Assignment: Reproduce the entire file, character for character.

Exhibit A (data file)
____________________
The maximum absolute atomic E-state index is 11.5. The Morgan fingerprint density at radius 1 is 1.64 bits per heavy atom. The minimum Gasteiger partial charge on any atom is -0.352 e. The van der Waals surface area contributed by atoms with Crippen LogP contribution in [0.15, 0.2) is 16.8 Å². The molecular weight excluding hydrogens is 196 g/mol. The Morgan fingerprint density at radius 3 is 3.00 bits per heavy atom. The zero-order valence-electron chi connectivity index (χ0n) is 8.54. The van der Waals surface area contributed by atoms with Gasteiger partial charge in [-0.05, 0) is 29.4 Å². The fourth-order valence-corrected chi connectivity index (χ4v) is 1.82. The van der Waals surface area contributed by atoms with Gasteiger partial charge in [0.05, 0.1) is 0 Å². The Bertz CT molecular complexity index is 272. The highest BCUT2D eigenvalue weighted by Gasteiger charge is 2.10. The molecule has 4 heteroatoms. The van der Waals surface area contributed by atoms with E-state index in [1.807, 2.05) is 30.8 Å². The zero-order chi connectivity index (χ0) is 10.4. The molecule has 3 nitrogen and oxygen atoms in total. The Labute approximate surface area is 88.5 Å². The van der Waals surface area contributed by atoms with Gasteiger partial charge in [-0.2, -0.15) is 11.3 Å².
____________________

The maximum absolute atomic E-state index is 11.5. The Morgan fingerprint density at radius 1 is 1.64 bits per heavy atom. The minimum Gasteiger partial charge on any atom is -0.352 e. The van der Waals surface area contributed by atoms with Crippen LogP contribution in [0.15, 0.2) is 16.8 Å². The molecular weight excluding hydrogens is 196 g/mol. The Morgan fingerprint density at radius 3 is 3.00 bits per heavy atom. The zero-order valence-electron chi connectivity index (χ0n) is 8.54. The van der Waals surface area contributed by atoms with Gasteiger partial charge in [-0.05, 0) is 29.4 Å². The fourth-order valence-corrected chi connectivity index (χ4v) is 1.82. The van der Waals surface area contributed by atoms with Gasteiger partial charge in [0.05, 0.1) is 0 Å². The Bertz CT molecular complexity index is 272. The highest BCUT2D eigenvalue weighted by Gasteiger charge is 2.10. The molecule has 4 heteroatoms. The van der Waals surface area contributed by atoms with E-state index in [1.807, 2.05) is 30.8 Å². The zero-order chi connectivity index (χ0) is 10.4. The molecule has 3 nitrogen and oxygen atoms in total. The Labute approximate surface area is 88.5 Å². The van der Waals surface area contributed by atoms with Gasteiger partial charge in [-0.2, -0.15) is 11.3 Å².